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Discussion Starter · #1 ·
i have 76 gl1000 with dyna coils and points

was running ok i thought but few days ago started to missfire, a lot
i thougt it was point gap ot timming
reset gap
cleaned points with sand paper, and even sprayed with electrical contact cleaner, as well as put paper between points to drag out any stuff from sanding.
got it to run set timming with strobe light.

3&4 seems to run steady no arcing at points, steady flasho on strobe

1&2 points arching continously it appears irratic flashingon strob

does this mean my coil 1&2 is shot or am i looking in the wrong place?

can i put the dodge neon coils in this bike safely from a thread i saw on this site?????

http://www.goldwingfacts.com/forums/2-goldwing-technical-forum/356137-coil-alternative-gl1100s-probably-1200s-too.html
feeling a little over my head
David
 

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Hello David and Welcome to the forum . If you post yourquestion in the Technical Forum it will have much more exposure and likely to get you more replies .
Let me also take a moment to invite you to NASSIR VI in Simcoe . INFO in this link :NASSIR 6 Eh! - Steve Saunders Goldwing Forums

I hope your able to find help and solve your problem . ITs summer and thats ridin time .
 

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Arcing points is a sign of a bad condenser, replace it.
I agree. Misfiring and burning points is almost guaranteed to be from a bad condenser. If you are getting a large blue spark when flicking the points, that will confirm a bad condenser.
 

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Welcome:waving:nusink
 

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Discussion Starter · #8 ·
pulled condenser from my 78 gl1000 put it int the 76 and presto
been riding all day

thankyou thank you thank you
to all who helped
David
 

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Welcome from Oklahoma :waving: Enjoy the wing :cheesygrin:
 

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Welcome, Welcome from Clermont, Indiana
You want to post this in the Goldwing Technical forum all the real GURU's hang out there and they can help you
 

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Also, sanding your points down with sandpaper is one of the cardinal sins against ignition points. They do make burnishing tools for cleaning points, but those are tough to find at times.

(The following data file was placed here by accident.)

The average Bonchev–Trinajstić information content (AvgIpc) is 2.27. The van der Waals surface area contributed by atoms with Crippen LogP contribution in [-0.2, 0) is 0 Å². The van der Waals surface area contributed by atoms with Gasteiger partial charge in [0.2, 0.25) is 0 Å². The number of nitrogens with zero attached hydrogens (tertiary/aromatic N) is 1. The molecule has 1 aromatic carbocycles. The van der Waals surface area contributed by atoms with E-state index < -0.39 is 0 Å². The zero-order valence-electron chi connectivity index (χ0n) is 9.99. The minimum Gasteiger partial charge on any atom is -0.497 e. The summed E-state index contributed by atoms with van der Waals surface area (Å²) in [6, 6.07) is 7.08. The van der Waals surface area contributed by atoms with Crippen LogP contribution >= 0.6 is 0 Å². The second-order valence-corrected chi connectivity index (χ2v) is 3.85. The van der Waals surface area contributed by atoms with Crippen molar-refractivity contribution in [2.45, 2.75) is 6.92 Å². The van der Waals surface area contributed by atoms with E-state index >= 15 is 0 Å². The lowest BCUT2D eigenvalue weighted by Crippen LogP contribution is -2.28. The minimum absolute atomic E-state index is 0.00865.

http://www.cycleworld.com/2013/02/15/points-and-burnishing-files-tool-time/
Back years ago, when I used to smoke, and rode bikes with points, I would use the strip on a book of matches to clean points. I don't see anything wrong with using really fine sandpaper on them, but only pull it through once, then flip it over and pull it through again. Besides a bad condenser, one of the big causes of points failure was poor contact between the 2 sides. I have seen points sanded or filed so much that only one tiny spot was actually making contact. I had to "dress" the points on my '66 Triumph Bonneville every thousand miles of so.
 

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use a dwell meter!!

if you're not already, try using an old timey automotive dwell meter to set the points (while idling), instead of feeler gauges. It's the only way to get the points absolutley, perfectly synched with each other...
you'll never find a spec listed anywhere, even in the owner's manual,
but 45 degrees dwell seems to be the magic number..
(22.5 on an 8 cylinder scale meter)
also..a "crisp" dollar bill, folded just right & sprayed with contact cleaner, makes a good point cleaning tool..
good luck,
Carsh
:)
 

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Back years ago, when I used to smoke, and rode bikes with points, I would use the strip on a book of matches to clean points. I don't see anything wrong with using really fine sandpaper on them, but only pull it through once, then flip it over and pull it through again. Besides a bad condenser, one of the big causes of points failure was poor contact between the 2 sides. I have seen points sanded or filed so much that only one tiny spot was actually making contact. I had to "dress" the points on my '66 Triumph Bonneville every thousand miles of so.

I also was taught the matchbook trick by my GM Mechanic Dad, carried some in the glove box of every vehicle we had! BTW, the paper matchbook is also just the right thickness for the initial gap setting too! Fine tuning the gap, though is meter territory. But if you need to get rolling on a dark and stormy night a matchbook can be a lifesaver. Thanks for jogging that memory!
 

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Very same simptoms of my '76 CB750. I had new points, plugs, coils but the bike sputtered and one set of points sparked and burned quick. Put the old condnser on that side and took care of the problem.
 
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